Christians do that because God’s Word commands us to love and respect others. Jesus demonstrated reaching out to those the religious leaders avoided. The parable of the good Samaritan challenged those leaders, and still challenges Christians today, to see people differently. But is there a current example of reaching out to the unreachables and making a difference? Do kids really “get it?”
In 2008, Faith Christian School played a football game that turned into a tradition. That year their schedule included a match with Gainesville State School—a school for kids with convictions for drugs, assault and robbery. Many families of the Gainesville students had little to do with them; some had even disowned those kids. Kris Hogan, coach of the Faith Lions, began to consider the question, “What would give them the most hope?” And God gave Coach Hogan a plan.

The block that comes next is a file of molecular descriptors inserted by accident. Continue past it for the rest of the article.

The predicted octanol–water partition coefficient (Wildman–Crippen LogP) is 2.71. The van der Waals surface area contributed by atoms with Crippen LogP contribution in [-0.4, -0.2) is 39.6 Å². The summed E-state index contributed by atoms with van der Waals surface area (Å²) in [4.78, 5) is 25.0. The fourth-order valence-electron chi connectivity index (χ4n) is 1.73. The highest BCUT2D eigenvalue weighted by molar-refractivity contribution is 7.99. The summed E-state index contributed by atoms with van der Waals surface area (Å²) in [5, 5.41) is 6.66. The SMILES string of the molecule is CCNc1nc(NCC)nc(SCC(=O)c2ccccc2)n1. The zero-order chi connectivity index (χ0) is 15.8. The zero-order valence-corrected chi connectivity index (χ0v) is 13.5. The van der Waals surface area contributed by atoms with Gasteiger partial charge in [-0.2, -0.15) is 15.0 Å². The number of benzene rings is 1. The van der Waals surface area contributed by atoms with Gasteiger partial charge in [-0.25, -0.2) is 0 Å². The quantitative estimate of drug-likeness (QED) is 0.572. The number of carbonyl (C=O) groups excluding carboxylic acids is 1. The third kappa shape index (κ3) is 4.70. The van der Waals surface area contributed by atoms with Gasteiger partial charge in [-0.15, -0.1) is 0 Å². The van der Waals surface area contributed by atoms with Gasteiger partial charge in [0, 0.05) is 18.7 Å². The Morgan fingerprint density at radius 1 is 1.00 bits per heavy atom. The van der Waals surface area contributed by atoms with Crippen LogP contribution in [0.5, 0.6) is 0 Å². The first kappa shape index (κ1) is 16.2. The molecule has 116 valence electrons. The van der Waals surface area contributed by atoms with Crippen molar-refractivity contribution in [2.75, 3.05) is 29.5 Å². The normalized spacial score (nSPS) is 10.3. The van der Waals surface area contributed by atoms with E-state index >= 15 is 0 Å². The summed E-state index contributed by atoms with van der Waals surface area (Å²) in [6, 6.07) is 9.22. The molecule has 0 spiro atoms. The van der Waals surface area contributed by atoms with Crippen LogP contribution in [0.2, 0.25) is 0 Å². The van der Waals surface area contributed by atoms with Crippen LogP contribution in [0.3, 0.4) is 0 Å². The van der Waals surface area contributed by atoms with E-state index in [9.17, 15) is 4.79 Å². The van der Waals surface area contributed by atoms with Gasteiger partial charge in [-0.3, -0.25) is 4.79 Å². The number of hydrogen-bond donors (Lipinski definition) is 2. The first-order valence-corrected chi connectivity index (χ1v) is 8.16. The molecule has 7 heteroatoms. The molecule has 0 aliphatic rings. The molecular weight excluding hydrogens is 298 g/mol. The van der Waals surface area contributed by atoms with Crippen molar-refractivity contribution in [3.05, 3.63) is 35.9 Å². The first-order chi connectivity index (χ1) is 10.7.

Something special happened in November 2008. High school students who felt completely alone in the world experienced how it feels to be encouraged and loved. When parents and fans from the Faith Christian School walked across the field to cheer for them, it was life changing. It was a strange experience for boys who most people cross the street to avoid. One of their players said, “It was just that feeling we had … that God was letting us know that there are people out there who care about us, even though they don’t even know us. They wanted to love us like their own kids.”